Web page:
●    Specialty applications. Some homes will require specialty flashings, such as side flashings. These can be used for plumbing, electrical, and HVAC pipes that exit the side of the home –– rather than through the roof –– or over solar posts. In applications where the integrity of the flashing base is in good shape, but the rubber rain collar is not, Oatey's Rain Collar for No-Calk® Roof Flashings can easily be installed over the existing rain collar to restore its seal.

Types of Oatey Flashing

●    Standard Flashings: These are made of aluminum, thermoplastic or galvanized materials, and their self-sealing collars slide over a pipe with no caulking required. They can easily accommodate a broad range of pipe diameters.

Oatey Standard Roof Flashing

●    High-Rise® Flashings: For use on a shingled roof with an extreme pitch, the flashing itself will accommodate an angle up to 60 degrees.

Oatey Hi-Rise Roof Flashing

●    Sideflash™ Vertical Flashings: These are designed to seal around piping, electrical and other-utility penetrations through outside walls. Accommodating pipe sizes from ½" to 2-½" or 3" to 6", vertical flashings can be installed over a house wrap or building paper to become part of the building envelope.

Oatey SideFlash Vertical Flashing

●    Master Flash® Flashing: Engineered for metal roof applications for any pitch, these flashings can be easily customized to accommodate a broad range of pipe diameters. They have a 20-year warranty from the date of manufacture.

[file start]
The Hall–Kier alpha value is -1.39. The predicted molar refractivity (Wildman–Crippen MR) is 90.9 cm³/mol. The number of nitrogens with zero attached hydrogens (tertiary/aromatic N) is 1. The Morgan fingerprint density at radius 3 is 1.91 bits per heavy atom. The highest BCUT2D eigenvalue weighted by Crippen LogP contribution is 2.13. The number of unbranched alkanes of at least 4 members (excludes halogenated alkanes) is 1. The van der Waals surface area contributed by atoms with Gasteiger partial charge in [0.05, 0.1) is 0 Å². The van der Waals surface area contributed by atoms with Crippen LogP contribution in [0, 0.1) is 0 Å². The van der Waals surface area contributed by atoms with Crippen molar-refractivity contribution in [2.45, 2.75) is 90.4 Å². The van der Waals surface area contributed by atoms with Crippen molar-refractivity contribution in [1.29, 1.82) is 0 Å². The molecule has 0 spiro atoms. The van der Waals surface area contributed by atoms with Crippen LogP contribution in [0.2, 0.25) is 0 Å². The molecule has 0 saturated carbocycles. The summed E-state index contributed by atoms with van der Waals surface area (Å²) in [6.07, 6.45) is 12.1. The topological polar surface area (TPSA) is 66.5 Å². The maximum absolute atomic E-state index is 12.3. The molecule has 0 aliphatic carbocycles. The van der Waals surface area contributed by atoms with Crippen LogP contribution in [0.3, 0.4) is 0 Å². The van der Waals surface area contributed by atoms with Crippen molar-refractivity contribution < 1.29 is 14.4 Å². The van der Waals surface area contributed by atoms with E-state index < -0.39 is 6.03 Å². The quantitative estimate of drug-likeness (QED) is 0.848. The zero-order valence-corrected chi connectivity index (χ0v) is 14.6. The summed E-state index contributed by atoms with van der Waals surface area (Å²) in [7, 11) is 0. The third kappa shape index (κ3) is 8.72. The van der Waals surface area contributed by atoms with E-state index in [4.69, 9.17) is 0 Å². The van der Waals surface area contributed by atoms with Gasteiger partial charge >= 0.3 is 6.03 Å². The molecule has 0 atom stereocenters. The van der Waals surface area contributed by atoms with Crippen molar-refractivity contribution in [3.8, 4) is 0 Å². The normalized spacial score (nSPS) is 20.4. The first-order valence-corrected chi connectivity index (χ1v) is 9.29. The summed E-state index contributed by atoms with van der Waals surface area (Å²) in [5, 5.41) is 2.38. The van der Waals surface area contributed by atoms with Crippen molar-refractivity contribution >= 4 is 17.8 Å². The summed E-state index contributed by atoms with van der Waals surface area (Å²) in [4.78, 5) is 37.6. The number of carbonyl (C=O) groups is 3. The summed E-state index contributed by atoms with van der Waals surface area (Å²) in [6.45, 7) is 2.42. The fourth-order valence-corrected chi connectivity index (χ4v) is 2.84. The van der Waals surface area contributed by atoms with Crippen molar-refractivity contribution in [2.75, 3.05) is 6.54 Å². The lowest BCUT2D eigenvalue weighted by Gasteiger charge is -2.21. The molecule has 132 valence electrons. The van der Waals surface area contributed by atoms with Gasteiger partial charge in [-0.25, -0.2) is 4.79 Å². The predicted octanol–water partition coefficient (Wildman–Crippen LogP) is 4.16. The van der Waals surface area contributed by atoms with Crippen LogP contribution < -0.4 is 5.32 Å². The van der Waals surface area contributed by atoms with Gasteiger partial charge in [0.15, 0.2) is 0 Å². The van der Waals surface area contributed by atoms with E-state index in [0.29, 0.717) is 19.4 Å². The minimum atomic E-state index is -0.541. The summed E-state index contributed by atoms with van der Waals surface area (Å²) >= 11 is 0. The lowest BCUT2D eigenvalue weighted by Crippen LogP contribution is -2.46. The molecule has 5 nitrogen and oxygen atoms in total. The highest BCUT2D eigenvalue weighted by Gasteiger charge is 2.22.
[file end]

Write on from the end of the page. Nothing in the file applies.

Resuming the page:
Oatey Master Flash Metal Roof Flashing

Step by step guide to install roof flashing

Step 1: Before installing any flashing on an unfinished roof, clean off all debris and apply a waterproof layer of felt or tar to the roof's underlayment (if one isn't already applied). On homes with completed roofs, you will need to pry up the roofing nails used to secure the old flashing, then carefully lift the shingles above the flashing so you can lift the flashing over the pipe.

Oatey Standard Roof Flashing Installation

Step 2: In a new-roof installation, install the shingles starting at the bottom of the roof and move upward to the peak, row by row. Each row should overlap the previous one, so water has no way to penetrate below or between the shingles.

Step 3: As you near the pipe penetration, chamfer the open end of the pipe; that is, give it a beveled edge. Clean the edge and the area around the pipe, and slide the flashing over the chamfered end, so it lays flush against the waterproof underlayment and shingles. Secure the flashing to the roof using roofing nails, ensuring they are under the protection of the shingles to prevent leaks.